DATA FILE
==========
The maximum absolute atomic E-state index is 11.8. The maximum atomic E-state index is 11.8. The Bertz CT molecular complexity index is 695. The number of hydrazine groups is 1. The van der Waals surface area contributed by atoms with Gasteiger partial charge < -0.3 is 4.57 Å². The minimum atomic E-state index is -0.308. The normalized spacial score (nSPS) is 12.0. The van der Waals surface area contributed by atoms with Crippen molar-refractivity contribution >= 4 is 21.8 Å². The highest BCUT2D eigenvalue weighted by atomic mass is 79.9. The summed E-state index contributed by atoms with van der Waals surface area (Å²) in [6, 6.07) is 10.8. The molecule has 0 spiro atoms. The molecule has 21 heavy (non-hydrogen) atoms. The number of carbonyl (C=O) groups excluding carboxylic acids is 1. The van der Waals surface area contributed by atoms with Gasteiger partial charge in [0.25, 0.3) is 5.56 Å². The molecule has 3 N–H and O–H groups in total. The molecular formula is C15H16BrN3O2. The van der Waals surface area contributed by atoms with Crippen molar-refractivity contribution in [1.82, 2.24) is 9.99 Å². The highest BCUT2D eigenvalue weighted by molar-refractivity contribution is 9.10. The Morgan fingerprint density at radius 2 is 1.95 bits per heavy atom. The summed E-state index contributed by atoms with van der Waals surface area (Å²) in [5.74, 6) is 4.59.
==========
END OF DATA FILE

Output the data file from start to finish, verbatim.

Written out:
The maximum absolute atomic E-state index is 11.8. The maximum atomic E-state index is 11.8. The Bertz CT molecular complexity index is 695. The number of hydrazine groups is 1. The van der Waals surface area contributed by atoms with Gasteiger partial charge < -0.3 is 4.57 Å². The minimum atomic E-state index is -0.308. The normalized spacial score (nSPS) is 12.0. The van der Waals surface area contributed by atoms with Crippen molar-refractivity contribution >= 4 is 21.8 Å². The highest BCUT2D eigenvalue weighted by atomic mass is 79.9. The summed E-state index contributed by atoms with van der Waals surface area (Å²) in [6, 6.07) is 10.8. The molecule has 0 spiro atoms. The molecule has 21 heavy (non-hydrogen) atoms. The number of carbonyl (C=O) groups excluding carboxylic acids is 1. The van der Waals surface area contributed by atoms with Gasteiger partial charge in [0.25, 0.3) is 5.56 Å². The molecule has 3 N–H and O–H groups in total. The molecular formula is C15H16BrN3O2. The van der Waals surface area contributed by atoms with Crippen molar-refractivity contribution in [1.82, 2.24) is 9.99 Å². The highest BCUT2D eigenvalue weighted by molar-refractivity contribution is 9.10. The Morgan fingerprint density at radius 2 is 1.95 bits per heavy atom. The summed E-state index contributed by atoms with van der Waals surface area (Å²) in [5.74, 6) is 4.59.